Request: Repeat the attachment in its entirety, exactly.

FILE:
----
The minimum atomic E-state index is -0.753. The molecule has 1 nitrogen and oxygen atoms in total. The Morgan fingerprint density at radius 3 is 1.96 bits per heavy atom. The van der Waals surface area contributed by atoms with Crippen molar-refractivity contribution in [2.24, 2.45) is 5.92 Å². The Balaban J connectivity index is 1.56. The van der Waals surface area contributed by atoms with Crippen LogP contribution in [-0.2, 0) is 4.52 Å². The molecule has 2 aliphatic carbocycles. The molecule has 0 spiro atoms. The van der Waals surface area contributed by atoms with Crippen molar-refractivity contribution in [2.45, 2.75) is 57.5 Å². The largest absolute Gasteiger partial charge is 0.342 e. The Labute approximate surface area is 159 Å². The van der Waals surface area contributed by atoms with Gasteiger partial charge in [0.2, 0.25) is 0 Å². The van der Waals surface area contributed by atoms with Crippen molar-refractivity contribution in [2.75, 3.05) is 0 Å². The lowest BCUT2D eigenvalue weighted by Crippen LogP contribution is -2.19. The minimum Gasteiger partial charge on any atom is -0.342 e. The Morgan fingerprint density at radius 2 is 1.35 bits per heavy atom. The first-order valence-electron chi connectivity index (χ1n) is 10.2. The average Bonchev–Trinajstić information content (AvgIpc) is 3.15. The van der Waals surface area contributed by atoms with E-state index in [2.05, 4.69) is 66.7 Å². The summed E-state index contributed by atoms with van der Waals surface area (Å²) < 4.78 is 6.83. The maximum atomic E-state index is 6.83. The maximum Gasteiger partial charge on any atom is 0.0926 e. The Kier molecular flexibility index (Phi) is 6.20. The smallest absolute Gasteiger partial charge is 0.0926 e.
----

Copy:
The minimum atomic E-state index is -0.753. The molecule has 1 nitrogen and oxygen atoms in total. The Morgan fingerprint density at radius 3 is 1.96 bits per heavy atom. The van der Waals surface area contributed by atoms with Crippen molar-refractivity contribution in [2.24, 2.45) is 5.92 Å². The Balaban J connectivity index is 1.56. The van der Waals surface area contributed by atoms with Crippen LogP contribution in [-0.2, 0) is 4.52 Å². The molecule has 2 aliphatic carbocycles. The molecule has 0 spiro atoms. The van der Waals surface area contributed by atoms with Crippen molar-refractivity contribution in [2.45, 2.75) is 57.5 Å². The largest absolute Gasteiger partial charge is 0.342 e. The Labute approximate surface area is 159 Å². The van der Waals surface area contributed by atoms with Gasteiger partial charge in [0.2, 0.25) is 0 Å². The van der Waals surface area contributed by atoms with Crippen molar-refractivity contribution in [2.75, 3.05) is 0 Å². The lowest BCUT2D eigenvalue weighted by Crippen LogP contribution is -2.19. The minimum Gasteiger partial charge on any atom is -0.342 e. The Morgan fingerprint density at radius 2 is 1.35 bits per heavy atom. The first-order valence-electron chi connectivity index (χ1n) is 10.2. The average Bonchev–Trinajstić information content (AvgIpc) is 3.15. The van der Waals surface area contributed by atoms with E-state index in [2.05, 4.69) is 66.7 Å². The summed E-state index contributed by atoms with van der Waals surface area (Å²) < 4.78 is 6.83. The maximum atomic E-state index is 6.83. The maximum Gasteiger partial charge on any atom is 0.0926 e. The Kier molecular flexibility index (Phi) is 6.20. The smallest absolute Gasteiger partial charge is 0.0926 e.